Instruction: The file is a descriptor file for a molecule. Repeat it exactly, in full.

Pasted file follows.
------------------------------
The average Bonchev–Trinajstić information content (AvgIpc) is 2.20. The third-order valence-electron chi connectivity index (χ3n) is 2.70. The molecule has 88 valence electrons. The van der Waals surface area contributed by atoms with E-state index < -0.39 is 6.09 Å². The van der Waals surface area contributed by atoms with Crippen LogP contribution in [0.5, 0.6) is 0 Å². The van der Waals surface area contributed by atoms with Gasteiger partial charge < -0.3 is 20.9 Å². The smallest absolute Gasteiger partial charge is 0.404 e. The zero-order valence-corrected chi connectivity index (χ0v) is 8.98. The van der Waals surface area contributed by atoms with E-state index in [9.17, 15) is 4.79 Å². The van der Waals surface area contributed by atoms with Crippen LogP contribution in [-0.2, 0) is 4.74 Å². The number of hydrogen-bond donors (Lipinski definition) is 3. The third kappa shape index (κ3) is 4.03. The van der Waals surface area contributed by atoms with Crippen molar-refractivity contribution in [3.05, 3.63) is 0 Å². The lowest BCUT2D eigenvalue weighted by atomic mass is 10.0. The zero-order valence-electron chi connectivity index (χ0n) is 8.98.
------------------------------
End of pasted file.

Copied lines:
The average Bonchev–Trinajstić information content (AvgIpc) is 2.20. The third-order valence-electron chi connectivity index (χ3n) is 2.70. The molecule has 88 valence electrons. The van der Waals surface area contributed by atoms with E-state index < -0.39 is 6.09 Å². The van der Waals surface area contributed by atoms with Crippen LogP contribution in [0.5, 0.6) is 0 Å². The van der Waals surface area contributed by atoms with Gasteiger partial charge < -0.3 is 20.9 Å². The smallest absolute Gasteiger partial charge is 0.404 e. The zero-order valence-corrected chi connectivity index (χ0v) is 8.98. The van der Waals surface area contributed by atoms with E-state index in [9.17, 15) is 4.79 Å². The van der Waals surface area contributed by atoms with Crippen LogP contribution in [-0.2, 0) is 4.74 Å². The number of hydrogen-bond donors (Lipinski definition) is 3. The third kappa shape index (κ3) is 4.03. The van der Waals surface area contributed by atoms with Crippen molar-refractivity contribution in [3.05, 3.63) is 0 Å². The lowest BCUT2D eigenvalue weighted by atomic mass is 10.0. The zero-order valence-electron chi connectivity index (χ0n) is 8.98.